Is your horse’s urine normal?

 

Ever wonder what normal horse urine looks like? Well, I do, and that either makes me totally weird or I just want to know almost everything about horses. But most importantly, we need to know what’s normal so we can spot the problems.

 

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Normal horse urine is:

 

  • Normal horse urine is cloudy. This is due to the calcium carbonate crystals present in urine.

 

  • Normal horse urine is foamy. This is due to the presence of totally normal mucus in urine. The mucus helps to prevent calcium carbonate crystals from forming stones.

 

  • Normal horse urine can vary in color, from light yellow to dark yellow. The color can vary within the amount that is voided at one time. This means that it can start out dark, and end up clear. Or the other way around.

 

horse urinating in a field

 

  • Sometimes, you may notice that after exercise the urine is darker. Usually no worries there, darker urine can be normal OR it can be a sign of tying up and some other serious diseases.

 

  • You may also observe dark urine at other times other than after exercise, or even bloody urine. That is the time to worry and call your veterinarian.

 

  • Urinary problems are rare in horses, but stones and infections can happen. Knowing your horse’s typical urination pattern and how it looks can alert you to issues.

 

Call the veterinarian immediately if you notice any of the following:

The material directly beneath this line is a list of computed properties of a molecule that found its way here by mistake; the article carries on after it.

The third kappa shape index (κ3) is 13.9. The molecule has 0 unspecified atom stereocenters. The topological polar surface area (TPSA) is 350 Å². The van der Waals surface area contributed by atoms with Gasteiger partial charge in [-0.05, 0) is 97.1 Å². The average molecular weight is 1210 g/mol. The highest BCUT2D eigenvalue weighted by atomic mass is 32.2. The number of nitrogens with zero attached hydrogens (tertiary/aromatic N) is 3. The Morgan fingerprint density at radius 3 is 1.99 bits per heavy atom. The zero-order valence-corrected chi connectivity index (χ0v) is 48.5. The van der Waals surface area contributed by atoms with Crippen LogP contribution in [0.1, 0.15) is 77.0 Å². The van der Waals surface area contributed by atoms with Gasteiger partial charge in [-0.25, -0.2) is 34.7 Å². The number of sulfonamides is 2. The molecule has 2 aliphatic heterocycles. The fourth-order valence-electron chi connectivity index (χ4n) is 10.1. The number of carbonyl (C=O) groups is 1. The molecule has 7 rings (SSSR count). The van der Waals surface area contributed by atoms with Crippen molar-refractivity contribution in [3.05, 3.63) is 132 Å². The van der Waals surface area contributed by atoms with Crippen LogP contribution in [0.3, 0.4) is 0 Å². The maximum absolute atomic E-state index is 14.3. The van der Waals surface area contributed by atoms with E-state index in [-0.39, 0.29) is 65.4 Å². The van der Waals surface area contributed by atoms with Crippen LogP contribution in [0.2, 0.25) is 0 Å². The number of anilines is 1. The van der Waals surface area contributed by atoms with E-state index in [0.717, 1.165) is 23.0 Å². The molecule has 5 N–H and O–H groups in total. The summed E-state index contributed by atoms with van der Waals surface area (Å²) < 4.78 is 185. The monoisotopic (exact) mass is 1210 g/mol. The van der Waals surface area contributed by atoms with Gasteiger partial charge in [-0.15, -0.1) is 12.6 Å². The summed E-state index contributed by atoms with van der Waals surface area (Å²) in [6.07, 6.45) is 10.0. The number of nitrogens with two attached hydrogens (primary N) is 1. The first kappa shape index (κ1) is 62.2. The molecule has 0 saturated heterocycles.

• Abnormally dark urine

 

  • Blood in the urine

 

  • Straining to urinate

 

  • Groaning or grunting while urinating

 

  • Assuming the urinating stance with no urination going on

 

  • Small amounts of urine, or urinating more frequently, although mares in season may do this as part of their cycle.

 

  • Polyuria and polydipsia (PUPD) – which is massive water drinking and massive urine volumes. This is a sign of metabolic disorders, kidney problems, and a few other horrible things.

 

  • Colicky behavior with a dropped penis

 

It’s very easy to obtain and run a urinalysis to resolve any urinary issues before they get out of hand. Any time you suspect something is off-kilter, the veterinarian should be called.

 

Urinary, bladder, and kidney functions are linked tightly together, and some problems like a ruptured bladder can be fatal. Don’t wait if you notice something not right about your horse’s urination patterns or urine itself.

 

horse belly and urine patch in the sand

Horses that can pee on command are a plus for monitoring health!

 

It’s also not a bad idea to have a yearly urinalysis on your horse at his regular check-up. This is especially important for older horses! If you have a horse that can urinate on command, this will help the collection process.

 

Have you had urinary issues with your horse?

 

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